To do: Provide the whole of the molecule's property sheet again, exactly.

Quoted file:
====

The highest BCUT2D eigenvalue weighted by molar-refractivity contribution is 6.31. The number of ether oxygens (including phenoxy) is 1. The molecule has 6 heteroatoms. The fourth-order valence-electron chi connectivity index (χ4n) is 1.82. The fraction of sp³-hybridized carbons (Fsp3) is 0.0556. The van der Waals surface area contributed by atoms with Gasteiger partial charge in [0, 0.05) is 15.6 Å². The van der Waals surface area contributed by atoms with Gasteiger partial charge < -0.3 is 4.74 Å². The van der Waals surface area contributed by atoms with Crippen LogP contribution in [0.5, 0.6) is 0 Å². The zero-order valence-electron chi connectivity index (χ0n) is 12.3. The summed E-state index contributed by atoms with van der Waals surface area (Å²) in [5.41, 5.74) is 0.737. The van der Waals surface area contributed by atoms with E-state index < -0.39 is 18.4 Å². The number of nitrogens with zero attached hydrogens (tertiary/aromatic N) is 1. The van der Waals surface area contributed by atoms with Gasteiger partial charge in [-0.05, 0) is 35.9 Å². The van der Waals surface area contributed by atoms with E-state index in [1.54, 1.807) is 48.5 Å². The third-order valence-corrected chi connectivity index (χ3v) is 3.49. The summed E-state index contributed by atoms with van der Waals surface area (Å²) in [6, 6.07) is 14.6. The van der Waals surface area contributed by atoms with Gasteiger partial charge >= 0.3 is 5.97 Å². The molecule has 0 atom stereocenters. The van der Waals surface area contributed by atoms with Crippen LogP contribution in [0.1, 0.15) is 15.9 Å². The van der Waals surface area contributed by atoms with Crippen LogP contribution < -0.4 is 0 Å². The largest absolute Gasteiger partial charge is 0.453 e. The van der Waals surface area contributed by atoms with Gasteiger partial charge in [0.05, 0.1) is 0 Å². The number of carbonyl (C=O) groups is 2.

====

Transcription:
The highest BCUT2D eigenvalue weighted by molar-refractivity contribution is 6.31. The number of ether oxygens (including phenoxy) is 1. The molecule has 6 heteroatoms. The fourth-order valence-electron chi connectivity index (χ4n) is 1.82. The fraction of sp³-hybridized carbons (Fsp3) is 0.0556. The van der Waals surface area contributed by atoms with Gasteiger partial charge in [0, 0.05) is 15.6 Å². The van der Waals surface area contributed by atoms with Gasteiger partial charge < -0.3 is 4.74 Å². The van der Waals surface area contributed by atoms with Crippen LogP contribution in [0.5, 0.6) is 0 Å². The zero-order valence-electron chi connectivity index (χ0n) is 12.3. The summed E-state index contributed by atoms with van der Waals surface area (Å²) in [5.41, 5.74) is 0.737. The van der Waals surface area contributed by atoms with E-state index < -0.39 is 18.4 Å². The number of nitrogens with zero attached hydrogens (tertiary/aromatic N) is 1. The van der Waals surface area contributed by atoms with Gasteiger partial charge in [-0.05, 0) is 35.9 Å². The van der Waals surface area contributed by atoms with E-state index in [1.54, 1.807) is 48.5 Å². The third-order valence-corrected chi connectivity index (χ3v) is 3.49. The summed E-state index contributed by atoms with van der Waals surface area (Å²) in [6, 6.07) is 14.6. The van der Waals surface area contributed by atoms with Gasteiger partial charge >= 0.3 is 5.97 Å². The molecule has 0 atom stereocenters. The van der Waals surface area contributed by atoms with Crippen LogP contribution in [0.1, 0.15) is 15.9 Å². The van der Waals surface area contributed by atoms with Crippen LogP contribution < -0.4 is 0 Å². The largest absolute Gasteiger partial charge is 0.453 e. The van der Waals surface area contributed by atoms with Gasteiger partial charge in [0.05, 0.1) is 0 Å². The number of carbonyl (C=O) groups is 2.